Spicy meat soups

When it's cold outside, clear your nose and fill your belly with a zesty Yemenite stew.

spicy soup 88 (photo credit: )
spicy soup 88
(photo credit: )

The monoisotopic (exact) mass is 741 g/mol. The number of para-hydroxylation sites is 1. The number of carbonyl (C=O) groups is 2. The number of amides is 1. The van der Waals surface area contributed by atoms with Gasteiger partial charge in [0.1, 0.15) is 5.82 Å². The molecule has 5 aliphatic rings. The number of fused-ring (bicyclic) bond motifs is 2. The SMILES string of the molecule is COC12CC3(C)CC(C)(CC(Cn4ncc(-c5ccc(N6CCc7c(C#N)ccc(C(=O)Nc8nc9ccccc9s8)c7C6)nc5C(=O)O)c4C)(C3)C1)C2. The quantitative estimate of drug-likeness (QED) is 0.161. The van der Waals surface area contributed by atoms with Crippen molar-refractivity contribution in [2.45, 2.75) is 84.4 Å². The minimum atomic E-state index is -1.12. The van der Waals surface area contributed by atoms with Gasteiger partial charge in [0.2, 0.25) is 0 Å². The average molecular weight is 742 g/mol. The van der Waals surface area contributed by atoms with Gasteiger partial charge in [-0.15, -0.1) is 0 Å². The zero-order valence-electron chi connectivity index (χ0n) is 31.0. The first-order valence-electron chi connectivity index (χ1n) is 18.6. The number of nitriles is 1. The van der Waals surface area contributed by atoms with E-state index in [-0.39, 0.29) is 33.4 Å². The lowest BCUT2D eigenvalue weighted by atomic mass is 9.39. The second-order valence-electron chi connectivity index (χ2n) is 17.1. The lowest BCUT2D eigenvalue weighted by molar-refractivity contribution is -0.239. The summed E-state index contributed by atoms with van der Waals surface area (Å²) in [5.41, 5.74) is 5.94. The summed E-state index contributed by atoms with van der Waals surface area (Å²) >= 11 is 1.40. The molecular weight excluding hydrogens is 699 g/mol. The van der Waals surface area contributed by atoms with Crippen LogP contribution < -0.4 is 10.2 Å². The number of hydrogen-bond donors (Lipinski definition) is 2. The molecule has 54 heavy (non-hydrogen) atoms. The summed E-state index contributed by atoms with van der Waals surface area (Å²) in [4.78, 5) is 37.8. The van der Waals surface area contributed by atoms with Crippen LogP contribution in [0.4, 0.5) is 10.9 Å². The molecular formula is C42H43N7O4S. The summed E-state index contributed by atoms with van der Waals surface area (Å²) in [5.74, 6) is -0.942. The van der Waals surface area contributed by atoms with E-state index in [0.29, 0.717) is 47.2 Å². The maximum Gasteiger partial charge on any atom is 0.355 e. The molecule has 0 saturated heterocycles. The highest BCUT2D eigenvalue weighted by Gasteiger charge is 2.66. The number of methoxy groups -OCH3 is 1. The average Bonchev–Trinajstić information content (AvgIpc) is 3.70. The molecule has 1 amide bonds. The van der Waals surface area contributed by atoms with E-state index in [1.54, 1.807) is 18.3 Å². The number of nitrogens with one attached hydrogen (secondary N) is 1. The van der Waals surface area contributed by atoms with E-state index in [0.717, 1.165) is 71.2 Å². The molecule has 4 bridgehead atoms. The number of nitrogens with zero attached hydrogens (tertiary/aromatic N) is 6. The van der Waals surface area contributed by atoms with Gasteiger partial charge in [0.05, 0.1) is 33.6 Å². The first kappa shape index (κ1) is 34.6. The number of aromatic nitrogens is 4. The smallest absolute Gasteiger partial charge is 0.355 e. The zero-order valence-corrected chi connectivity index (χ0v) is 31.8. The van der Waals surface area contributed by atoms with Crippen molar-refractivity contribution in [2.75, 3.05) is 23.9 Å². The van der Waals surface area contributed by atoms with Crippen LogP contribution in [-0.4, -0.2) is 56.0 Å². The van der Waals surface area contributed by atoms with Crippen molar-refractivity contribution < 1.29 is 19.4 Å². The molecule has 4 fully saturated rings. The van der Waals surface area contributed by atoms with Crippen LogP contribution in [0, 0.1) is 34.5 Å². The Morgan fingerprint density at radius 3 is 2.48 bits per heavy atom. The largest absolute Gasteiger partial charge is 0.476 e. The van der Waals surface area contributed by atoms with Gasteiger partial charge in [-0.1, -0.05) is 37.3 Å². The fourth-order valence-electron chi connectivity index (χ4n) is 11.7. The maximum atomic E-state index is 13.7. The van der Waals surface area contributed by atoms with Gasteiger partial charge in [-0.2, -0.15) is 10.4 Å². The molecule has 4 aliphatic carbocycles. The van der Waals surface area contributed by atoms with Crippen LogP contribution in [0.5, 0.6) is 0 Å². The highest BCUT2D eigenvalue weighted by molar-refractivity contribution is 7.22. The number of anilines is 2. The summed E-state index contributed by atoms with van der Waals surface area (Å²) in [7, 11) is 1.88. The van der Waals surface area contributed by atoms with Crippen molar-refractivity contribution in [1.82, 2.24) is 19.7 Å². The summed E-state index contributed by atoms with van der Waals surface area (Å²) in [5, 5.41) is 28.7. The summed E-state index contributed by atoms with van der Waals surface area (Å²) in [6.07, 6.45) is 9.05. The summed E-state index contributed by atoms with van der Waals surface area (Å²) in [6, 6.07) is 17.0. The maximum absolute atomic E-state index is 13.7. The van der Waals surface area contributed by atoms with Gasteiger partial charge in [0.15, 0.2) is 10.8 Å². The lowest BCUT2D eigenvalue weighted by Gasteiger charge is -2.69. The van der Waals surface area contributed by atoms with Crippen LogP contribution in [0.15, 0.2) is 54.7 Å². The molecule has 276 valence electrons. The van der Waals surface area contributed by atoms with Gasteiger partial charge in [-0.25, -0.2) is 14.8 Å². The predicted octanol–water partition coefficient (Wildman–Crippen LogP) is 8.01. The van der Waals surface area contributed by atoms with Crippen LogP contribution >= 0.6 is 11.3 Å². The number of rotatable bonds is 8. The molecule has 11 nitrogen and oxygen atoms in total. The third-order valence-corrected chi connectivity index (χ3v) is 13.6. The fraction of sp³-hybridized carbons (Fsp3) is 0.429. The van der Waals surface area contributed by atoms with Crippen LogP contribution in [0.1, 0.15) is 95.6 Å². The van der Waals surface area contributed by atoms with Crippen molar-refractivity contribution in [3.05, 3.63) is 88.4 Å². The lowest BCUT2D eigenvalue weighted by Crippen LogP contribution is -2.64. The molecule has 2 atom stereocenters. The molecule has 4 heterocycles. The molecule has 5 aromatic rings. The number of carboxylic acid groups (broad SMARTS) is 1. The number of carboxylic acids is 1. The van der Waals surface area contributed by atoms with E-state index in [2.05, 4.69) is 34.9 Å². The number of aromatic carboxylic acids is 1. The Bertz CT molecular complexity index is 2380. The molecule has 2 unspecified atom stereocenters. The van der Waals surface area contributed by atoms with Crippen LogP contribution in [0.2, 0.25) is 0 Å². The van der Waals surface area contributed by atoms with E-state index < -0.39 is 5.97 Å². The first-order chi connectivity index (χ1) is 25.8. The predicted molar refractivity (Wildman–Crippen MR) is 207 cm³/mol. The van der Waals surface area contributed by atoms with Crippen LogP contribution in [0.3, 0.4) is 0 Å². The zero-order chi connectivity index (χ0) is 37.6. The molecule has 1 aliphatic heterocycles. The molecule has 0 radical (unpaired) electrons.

When it's cold outside, nothing has greater appeal than a big bowl of steaming hot soup. And, many say, a soup with a healthy dose of spice will warm you even more. What spice and how much to add is entirely a matter of taste. Palates vary greatly in their perception of what constitutes pleasantly spicy and what is so fiery that it's inedible. Even the common black pepper found in everyone's spice cabinet can add a pleasing piquancy or can turn the broth blazing hot if you are too generous when adding it. Spices are worth getting to know because they expand your repertoire of flavors to vary your soup recipes. Besides, many have healthful properties. You might think a spice is too pungent for your taste, but if you try a little, you might like it. When my Polish-born mother tasted my Yemen-born mother-in-law's chicken soup flavored with cumin, turmeric and plenty of black pepper, she found it too spicy. But eventually she grew to like the spices and used them in her own soups, but with a light hand. And when my husband first tasted the horseradish that my mother liked with her gefilte fish, he found it very sharp. After a while, he got used to it. The same thing happened to me with his mother's s'hug (Yemenite hot pepper-garlic relish). Add spices to your soups in little pinches. When you're shaking them from a jar, it's easy to add too much. Spices' effects are accentuated in soups, because liquid carries the seasonings efficiently. Half a teaspoon of cayenne pepper will have a much greater effect in four cups of soup than in a similar volume of pasta. Cooks in different regions of the world use different spicing formulas in their hearty winter soups. A classic Russian meat soup called selianka "is a necessary item on the menu of any self- respecting Russian restaurant," wrote Anne Volokh in The Art of Russian Cuisine. With its surprising combination of olives, diced pickles, marinated mushrooms, capers, smoked meats and sausages, she notes that it is sometimes called "liquid hors d'oeuvre." To make hers spicy, she adds black peppercorns and allspice berries. George Lang, author of The Cuisine of Hungary, recommends hot cherry peppers to make beef goulash soup very spicy, along with paprika, garlic and caraway seeds; the other elements in this enticing soup are sauteed onions, green peppers, potatoes and little dumplings. According to Lang, mutton goulash is very pungent, with a full tablespoon of hot paprika for six servings. Many of us use fresh horseradish root only as the bitter hazeret at the Passover seder, but Bulgarians use it to wake up the flavor of their meat soup, according to Atanas Slavov, author of Traditional Bulgarian Cooking. With his beef soup with potatoes and carrots, flavored with black peppercorns, onion, celery and parsley root, he recommends serving a dish of grated fresh horseradish mixed with vinegar, for adding to each bowl at the table. In Egypt meat soup is cooked with cardamom pods, a gentle spice that will still catch your attention if you're not used to it. Algerian meat soups are often flavored with black and red pepper, and sometimes cinnamon as well. For certain spicy meat soups, dried hot red peppers are added, as well as harissa, North Africa's equivalent of s'hug. To make a hearty red soup, for example, mutton simmers with chickpeas, potatoes, onions, carrots, zucchini and noodles and is seasoned with black pepper, paprika, cinnamon, harissa, fresh coriander and mint. The first time I tasted Thai chicken soup with galangal (a relative of ginger), chilies, shallots and lemongrass, I found it delicious but very spicy, although the spices were mellowed by coconut milk. Unlike the Thai diners at the restaurant, I needed to spoon generous amounts of rice into my bowl in order to eat the soup. Indeed, serving a bowl of cooked rice with soup is a great solution if your soup turns out spicier than you intended. If you don't have time to cook rice, add canned beans or corn to the soup to absorb the extra spice; cooked lentils or potatoes also work well, if you happen to have some, or even croutons of dried or toasted bread. YEMENITE BEEF SOUP WITH CURRY SPICES AND POTATOES When acquaintances hear that my in-laws are Yemenite, one of their first questions often is, "Do you know how to make Yemenite meat soup?" Actually, it's easy to make. I learned it from my mother-in-law, Rachel Levy, who made it just about every week. Use any cut of meat that requires long simmering and include plenty of bones. The secret to the soup's aroma is the spice blend. Some people buy it from spice shops, but my mother-in-law preferred to blend her own. Whenever I joined her in preparing the spice mixture, she and I pounded cumin seeds in her copper mortar and pestle as we sat on the floor, which turned out to be a most comfortable way to do this. We then mixed them with turmeric and black pepper that she also ground. She used the spice blend with a liberal hand. Most people put everything in the pot at once and let the soup simmer slowly for about six hours, but I cook the bones first when I have time and add the remaining ingredients later. Many leave the fat in the broth, but I skim it off. Some thicken their soup just before serving with a few tablespoons of flour blended with a little water. You can add a few zucchini, cut in thick slices, for the last 30 minutes of cooking. The Yemenite way to serve the soup is with plenty of good, fresh pita for dunking in the soup, and a small bowl of s'hug. 450-500 gr. beef soup bones about 2 liters water 1 to 1.4 kg. beef shank slices or 700 to 800 gr. beef for stew 1 to 2 tbsp. ground cumin 1 to 2 tsp. turmeric 1⁄4 to 1⁄2 tsp. ground black pepper, or more to taste salt to taste 1 large onion, peeled, whole 3 large ripe tomatoes, whole 6 small or medium-size boiling potatoes 2 tbsp. flour (optional) Put the bones in a large heavy saucepan or soup pot and add one liter water or enough to cover. Bring to a simmer. Skim off the foam from the surface of the soup. Cover and cook over very low heat for two hours. Remove bones, reserving them, and pour broth into a bowl. Cut beef in five-cm. chunks. Mix cumin, turmeric and black pepper. Put beef in the saucepan and sprinkle it with salt and with the spice mixture on all sides. Heat it over low heat, turning pieces occasionally, for about seven minutes, so pieces are well coated with spices. Return bones to pan and add onion and tomatoes. Slowly pour in hot broth near side of pan so most of spice stays on the meat. Add more hot water to cover ingredients. Bring to a boil. Skim foam from surface. Cover and cook over low heat for one hour. Peel potatoes and add to the pan. Simmer over very low heat for 11⁄2 to two hours or until meat is very tender and soup is well flavored. Skim off excess fat. To thicken the soup, mix flour with 1⁄4 cup water in a small bowl until smooth. Slowly pour it into the soup, stirring the liquid constantly. Return the soup to a simmer, stirring constantly to prevent lumps. Simmer for five minutes. Taste and adjust seasoning. Serve hot, in shallow bowls. Makes 4 to 6 main-course servings. The writer is the author of Feast from the Mideast.